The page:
Solving PDEs with fourier methods#

Mathematics for Scientists and Engineers 2

We can use the properties of Fourier Transforms to solve PDEs (check Fourier Transforms notebook). The PDE will be Fourier transformed from the outset and due to the differentiation properties of Fourier Transforms this will lead to an ODE which is much easier to solve. It should also be noted that the FT method works best for infinite systems. Applying it to a finite system essentially reduces the problem into a Fourier series of modes with discrete wavelengths, rather than \(k\) being continuous. For inhomogeneous boundary conditions, the FT usually yields a half-range Fourier series.

Diffusion equation in 1D#

We will apply the FT method on the (linear) diffusion equation for an infinite system

\[ \frac{\partial u}{\partial t} = D \frac{\partial^2 u}{\partial x^2} \]

where the diffusion coefficient \(D\) is assumed to be independent of position. Firstly we FT the PDE and convert it to an ODE. To Fourier Transform the PDE we do

\[ \mathcal{F} \left[ \frac{1}{D} \frac{\partial u}{\partial t} \right] = \mathcal{F} \left[ \frac{\partial^2 u}{\partial x^2} \right] \]

On the LHS, the time derivative can be pulled outside the integral over \(x\) that performs the FT and using the differentiation property of Fourier Transforms on the RHS we get

\[ \frac{1}{D} \frac{\partial \tilde{u}(k, t)}{\partial t} = (ik)^2 \tilde{u} (k, t) \]

Fortunately, in this case, the evolution of \(\tilde{u}(k, t)\) at a particular value of \(k\) does not depend on \(\tilde{u}\) at a different value of \(k\) and thus, the Fourier modes are uncoupled and evolve independently. Thus, we can regard \(k\) as a parameter and \(\partial / \partial t\) behaves the same as \(d/dt\), which yields the ODE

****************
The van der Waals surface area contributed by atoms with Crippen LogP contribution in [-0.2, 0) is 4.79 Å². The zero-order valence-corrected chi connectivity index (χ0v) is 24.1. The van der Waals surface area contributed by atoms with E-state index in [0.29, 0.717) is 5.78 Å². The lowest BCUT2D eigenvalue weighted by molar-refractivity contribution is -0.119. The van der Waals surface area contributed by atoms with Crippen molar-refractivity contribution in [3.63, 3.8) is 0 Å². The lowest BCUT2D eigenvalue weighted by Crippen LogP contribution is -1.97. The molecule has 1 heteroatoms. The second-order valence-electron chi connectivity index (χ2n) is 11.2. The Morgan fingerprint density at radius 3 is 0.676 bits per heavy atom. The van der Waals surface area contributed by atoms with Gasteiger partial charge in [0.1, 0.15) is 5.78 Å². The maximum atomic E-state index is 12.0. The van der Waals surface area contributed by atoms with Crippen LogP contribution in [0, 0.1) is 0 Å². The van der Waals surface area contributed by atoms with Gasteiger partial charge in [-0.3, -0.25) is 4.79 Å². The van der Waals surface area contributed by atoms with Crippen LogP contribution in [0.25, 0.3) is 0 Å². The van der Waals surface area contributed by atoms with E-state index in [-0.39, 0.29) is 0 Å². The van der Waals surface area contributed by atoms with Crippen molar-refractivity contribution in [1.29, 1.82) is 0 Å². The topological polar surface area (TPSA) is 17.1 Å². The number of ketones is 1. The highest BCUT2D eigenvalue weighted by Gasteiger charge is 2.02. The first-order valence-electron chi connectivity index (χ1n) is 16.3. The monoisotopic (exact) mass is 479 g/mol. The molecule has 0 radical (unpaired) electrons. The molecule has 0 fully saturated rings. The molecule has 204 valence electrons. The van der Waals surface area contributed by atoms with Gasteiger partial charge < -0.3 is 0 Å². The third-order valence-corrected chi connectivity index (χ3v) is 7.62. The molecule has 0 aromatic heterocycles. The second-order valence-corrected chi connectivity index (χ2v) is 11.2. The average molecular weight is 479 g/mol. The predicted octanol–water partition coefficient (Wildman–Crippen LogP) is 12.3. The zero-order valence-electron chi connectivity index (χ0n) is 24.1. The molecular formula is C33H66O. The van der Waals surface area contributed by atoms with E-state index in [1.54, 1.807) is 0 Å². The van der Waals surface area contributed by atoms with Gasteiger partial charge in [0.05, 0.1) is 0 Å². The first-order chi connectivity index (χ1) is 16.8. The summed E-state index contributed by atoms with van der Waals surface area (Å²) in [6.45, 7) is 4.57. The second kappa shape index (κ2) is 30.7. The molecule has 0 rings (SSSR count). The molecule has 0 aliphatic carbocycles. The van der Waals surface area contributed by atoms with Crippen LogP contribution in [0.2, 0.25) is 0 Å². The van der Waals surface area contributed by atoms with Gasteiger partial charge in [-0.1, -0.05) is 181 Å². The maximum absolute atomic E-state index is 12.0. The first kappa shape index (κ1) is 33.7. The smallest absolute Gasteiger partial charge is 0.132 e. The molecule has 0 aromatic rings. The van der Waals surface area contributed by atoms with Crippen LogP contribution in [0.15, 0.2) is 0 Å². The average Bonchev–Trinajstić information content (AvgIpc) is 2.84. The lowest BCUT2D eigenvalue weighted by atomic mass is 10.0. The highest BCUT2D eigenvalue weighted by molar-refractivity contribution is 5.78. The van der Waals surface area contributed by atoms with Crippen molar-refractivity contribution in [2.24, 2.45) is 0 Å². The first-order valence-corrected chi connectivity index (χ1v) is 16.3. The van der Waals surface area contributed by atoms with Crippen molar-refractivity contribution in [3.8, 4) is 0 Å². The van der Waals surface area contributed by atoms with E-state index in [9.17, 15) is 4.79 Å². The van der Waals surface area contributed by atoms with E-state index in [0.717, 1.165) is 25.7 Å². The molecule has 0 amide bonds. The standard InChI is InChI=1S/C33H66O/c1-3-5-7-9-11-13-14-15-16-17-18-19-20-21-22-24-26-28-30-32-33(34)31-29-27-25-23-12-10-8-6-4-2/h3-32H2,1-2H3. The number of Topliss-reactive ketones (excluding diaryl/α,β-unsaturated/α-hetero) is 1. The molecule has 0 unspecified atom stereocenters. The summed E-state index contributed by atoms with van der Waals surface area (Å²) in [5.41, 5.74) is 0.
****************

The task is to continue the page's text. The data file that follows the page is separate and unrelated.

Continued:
\[ \frac{d ln(\tilde{u})}{dt} = - k^2 D \]

where we have noted that \(d(ln(\tilde{u})) = d\tilde{u} \, / \, \tilde{u}\).

The solution to the ODE is \(ln(\tilde{u}(k, t)) = - k^2 Dt + \text{constant}\). Hence we can write

\[ \tilde{u}(k, t) = \tilde{u}_0(k) e^{-Dk^2t} \]

where \(\tilde{u}_0(k) = \tilde{u}(k, t=0)\) is the initial spectrum of Fourier modes and is determined by the initial conditions. To obtain the general solution we just take the inverse Fourier transform of the time-dependent spectrum:

\[ u(x,t) = \mathcal{F}^{-1} [\tilde{u}(k,t)] = \frac{1}{2\pi} \int_{-\infty}^{\infty} \tilde{u}_0(k) e^{ikx - Dk^2t} dk \]

To obtain the initial spectrum by Fourier transforming the initial profile \(u_0(x) = u(x, t=0)\):

\[ \tilde{u}_0(k) = \mathcal{F} [u_0(x)] \]

Example - \(\delta\) function#

We will consider a \(\delta\) function (infinitely narrow) initial profile for the diffusion equation and determine the particular solution of the problem. Thus the initial profile is given by

\[ u(x, t=0) = \delta(x) \]

Thus we can determine the corresponding initial spectrum of Fourier modes:

\[ \tilde{u}_0(k) = \mathcal{F} [u_0(x)] = \mathcal{F} [\delta(x)] = 1 \]

Inserting this in the general solution, we get

\[ u(x,t) = \frac{1}{2\pi} \int_{-\infty}^{\infty} e^{ikx - Dk^2t} dk \]
\[ \therefore \ \ \ \ u(x,t) = \frac{1}{\sqrt{4\pi Dt}} \ \ exp \left(- \frac{x^2}{4Dt} \right) \]

which is the particular solution to the \(\delta\) function initial profile.